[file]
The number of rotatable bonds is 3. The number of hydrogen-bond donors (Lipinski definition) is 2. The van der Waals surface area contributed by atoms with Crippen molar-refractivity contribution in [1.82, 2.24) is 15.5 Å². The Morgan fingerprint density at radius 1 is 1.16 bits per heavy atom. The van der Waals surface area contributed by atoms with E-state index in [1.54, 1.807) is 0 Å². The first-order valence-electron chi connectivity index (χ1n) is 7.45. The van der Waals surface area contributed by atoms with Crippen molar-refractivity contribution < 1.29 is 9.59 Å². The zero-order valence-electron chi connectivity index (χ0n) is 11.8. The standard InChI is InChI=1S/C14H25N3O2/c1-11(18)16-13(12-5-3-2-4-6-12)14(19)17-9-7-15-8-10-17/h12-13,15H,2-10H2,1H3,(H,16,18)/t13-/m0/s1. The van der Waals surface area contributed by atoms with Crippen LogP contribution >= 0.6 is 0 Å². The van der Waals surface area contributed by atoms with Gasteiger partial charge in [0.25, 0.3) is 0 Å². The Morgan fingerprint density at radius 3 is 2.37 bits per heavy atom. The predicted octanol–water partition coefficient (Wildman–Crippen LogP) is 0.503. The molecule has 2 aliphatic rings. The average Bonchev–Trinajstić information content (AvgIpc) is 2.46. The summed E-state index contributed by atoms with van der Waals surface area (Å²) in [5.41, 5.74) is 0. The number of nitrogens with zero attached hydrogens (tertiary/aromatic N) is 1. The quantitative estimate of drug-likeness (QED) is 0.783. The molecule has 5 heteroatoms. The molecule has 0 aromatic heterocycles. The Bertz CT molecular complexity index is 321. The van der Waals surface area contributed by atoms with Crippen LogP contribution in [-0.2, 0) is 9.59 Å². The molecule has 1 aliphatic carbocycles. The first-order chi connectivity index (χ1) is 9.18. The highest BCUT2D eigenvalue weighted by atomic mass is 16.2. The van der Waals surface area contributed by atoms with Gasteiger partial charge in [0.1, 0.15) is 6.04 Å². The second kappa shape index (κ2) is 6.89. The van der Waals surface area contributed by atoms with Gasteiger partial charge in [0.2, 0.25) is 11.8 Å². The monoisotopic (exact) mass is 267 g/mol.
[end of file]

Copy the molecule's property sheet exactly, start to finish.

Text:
The number of rotatable bonds is 3. The number of hydrogen-bond donors (Lipinski definition) is 2. The van der Waals surface area contributed by atoms with Crippen molar-refractivity contribution in [1.82, 2.24) is 15.5 Å². The Morgan fingerprint density at radius 1 is 1.16 bits per heavy atom. The van der Waals surface area contributed by atoms with E-state index in [1.54, 1.807) is 0 Å². The first-order valence-electron chi connectivity index (χ1n) is 7.45. The van der Waals surface area contributed by atoms with Crippen molar-refractivity contribution < 1.29 is 9.59 Å². The zero-order valence-electron chi connectivity index (χ0n) is 11.8. The standard InChI is InChI=1S/C14H25N3O2/c1-11(18)16-13(12-5-3-2-4-6-12)14(19)17-9-7-15-8-10-17/h12-13,15H,2-10H2,1H3,(H,16,18)/t13-/m0/s1. The van der Waals surface area contributed by atoms with Crippen LogP contribution >= 0.6 is 0 Å². The van der Waals surface area contributed by atoms with Gasteiger partial charge in [0.25, 0.3) is 0 Å². The Morgan fingerprint density at radius 3 is 2.37 bits per heavy atom. The predicted octanol–water partition coefficient (Wildman–Crippen LogP) is 0.503. The molecule has 2 aliphatic rings. The average Bonchev–Trinajstić information content (AvgIpc) is 2.46. The summed E-state index contributed by atoms with van der Waals surface area (Å²) in [5.41, 5.74) is 0. The number of nitrogens with zero attached hydrogens (tertiary/aromatic N) is 1. The quantitative estimate of drug-likeness (QED) is 0.783. The molecule has 5 heteroatoms. The molecule has 0 aromatic heterocycles. The Bertz CT molecular complexity index is 321. The van der Waals surface area contributed by atoms with Crippen LogP contribution in [-0.2, 0) is 9.59 Å². The molecule has 1 aliphatic carbocycles. The first-order chi connectivity index (χ1) is 9.18. The highest BCUT2D eigenvalue weighted by atomic mass is 16.2. The van der Waals surface area contributed by atoms with Gasteiger partial charge in [0.1, 0.15) is 6.04 Å². The second kappa shape index (κ2) is 6.89. The van der Waals surface area contributed by atoms with Gasteiger partial charge in [0.2, 0.25) is 11.8 Å². The monoisotopic (exact) mass is 267 g/mol.